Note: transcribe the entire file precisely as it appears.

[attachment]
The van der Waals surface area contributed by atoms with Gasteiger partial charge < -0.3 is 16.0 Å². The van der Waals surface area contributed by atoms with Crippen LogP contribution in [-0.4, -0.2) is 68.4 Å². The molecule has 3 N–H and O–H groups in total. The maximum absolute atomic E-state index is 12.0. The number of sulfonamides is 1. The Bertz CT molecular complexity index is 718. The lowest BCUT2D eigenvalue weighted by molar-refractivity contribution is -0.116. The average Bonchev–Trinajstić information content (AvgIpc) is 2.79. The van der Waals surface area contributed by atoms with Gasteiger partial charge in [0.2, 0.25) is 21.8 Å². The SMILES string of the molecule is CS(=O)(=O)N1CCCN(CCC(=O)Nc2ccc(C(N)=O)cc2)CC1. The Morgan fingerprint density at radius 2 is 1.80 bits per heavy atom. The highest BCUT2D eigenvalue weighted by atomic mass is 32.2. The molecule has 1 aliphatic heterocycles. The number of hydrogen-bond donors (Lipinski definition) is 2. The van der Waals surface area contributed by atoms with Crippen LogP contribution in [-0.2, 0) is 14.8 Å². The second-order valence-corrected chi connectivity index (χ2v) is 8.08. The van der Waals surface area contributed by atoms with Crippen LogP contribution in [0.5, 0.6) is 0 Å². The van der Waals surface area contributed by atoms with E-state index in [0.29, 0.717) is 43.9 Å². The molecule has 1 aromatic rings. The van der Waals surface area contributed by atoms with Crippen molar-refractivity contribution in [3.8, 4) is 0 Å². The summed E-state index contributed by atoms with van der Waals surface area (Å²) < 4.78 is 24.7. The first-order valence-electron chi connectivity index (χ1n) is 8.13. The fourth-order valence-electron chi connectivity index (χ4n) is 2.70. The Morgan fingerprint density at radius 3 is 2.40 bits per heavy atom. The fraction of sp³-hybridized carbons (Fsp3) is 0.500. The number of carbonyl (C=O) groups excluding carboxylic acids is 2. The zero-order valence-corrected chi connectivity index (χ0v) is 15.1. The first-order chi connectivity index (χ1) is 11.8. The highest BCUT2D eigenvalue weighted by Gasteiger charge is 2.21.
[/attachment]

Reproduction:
The van der Waals surface area contributed by atoms with Gasteiger partial charge < -0.3 is 16.0 Å². The van der Waals surface area contributed by atoms with Crippen LogP contribution in [-0.4, -0.2) is 68.4 Å². The molecule has 3 N–H and O–H groups in total. The maximum absolute atomic E-state index is 12.0. The number of sulfonamides is 1. The Bertz CT molecular complexity index is 718. The lowest BCUT2D eigenvalue weighted by molar-refractivity contribution is -0.116. The average Bonchev–Trinajstić information content (AvgIpc) is 2.79. The van der Waals surface area contributed by atoms with Gasteiger partial charge in [0.2, 0.25) is 21.8 Å². The SMILES string of the molecule is CS(=O)(=O)N1CCCN(CCC(=O)Nc2ccc(C(N)=O)cc2)CC1. The Morgan fingerprint density at radius 2 is 1.80 bits per heavy atom. The highest BCUT2D eigenvalue weighted by atomic mass is 32.2. The molecule has 1 aliphatic heterocycles. The number of hydrogen-bond donors (Lipinski definition) is 2. The van der Waals surface area contributed by atoms with Crippen LogP contribution in [-0.2, 0) is 14.8 Å². The second-order valence-corrected chi connectivity index (χ2v) is 8.08. The van der Waals surface area contributed by atoms with Crippen LogP contribution in [0.5, 0.6) is 0 Å². The van der Waals surface area contributed by atoms with E-state index in [0.29, 0.717) is 43.9 Å². The molecule has 1 aromatic rings. The van der Waals surface area contributed by atoms with Crippen molar-refractivity contribution in [3.8, 4) is 0 Å². The summed E-state index contributed by atoms with van der Waals surface area (Å²) < 4.78 is 24.7. The first-order valence-electron chi connectivity index (χ1n) is 8.13. The fourth-order valence-electron chi connectivity index (χ4n) is 2.70. The Morgan fingerprint density at radius 3 is 2.40 bits per heavy atom. The fraction of sp³-hybridized carbons (Fsp3) is 0.500. The number of carbonyl (C=O) groups excluding carboxylic acids is 2. The zero-order valence-corrected chi connectivity index (χ0v) is 15.1. The first-order chi connectivity index (χ1) is 11.8. The highest BCUT2D eigenvalue weighted by Gasteiger charge is 2.21.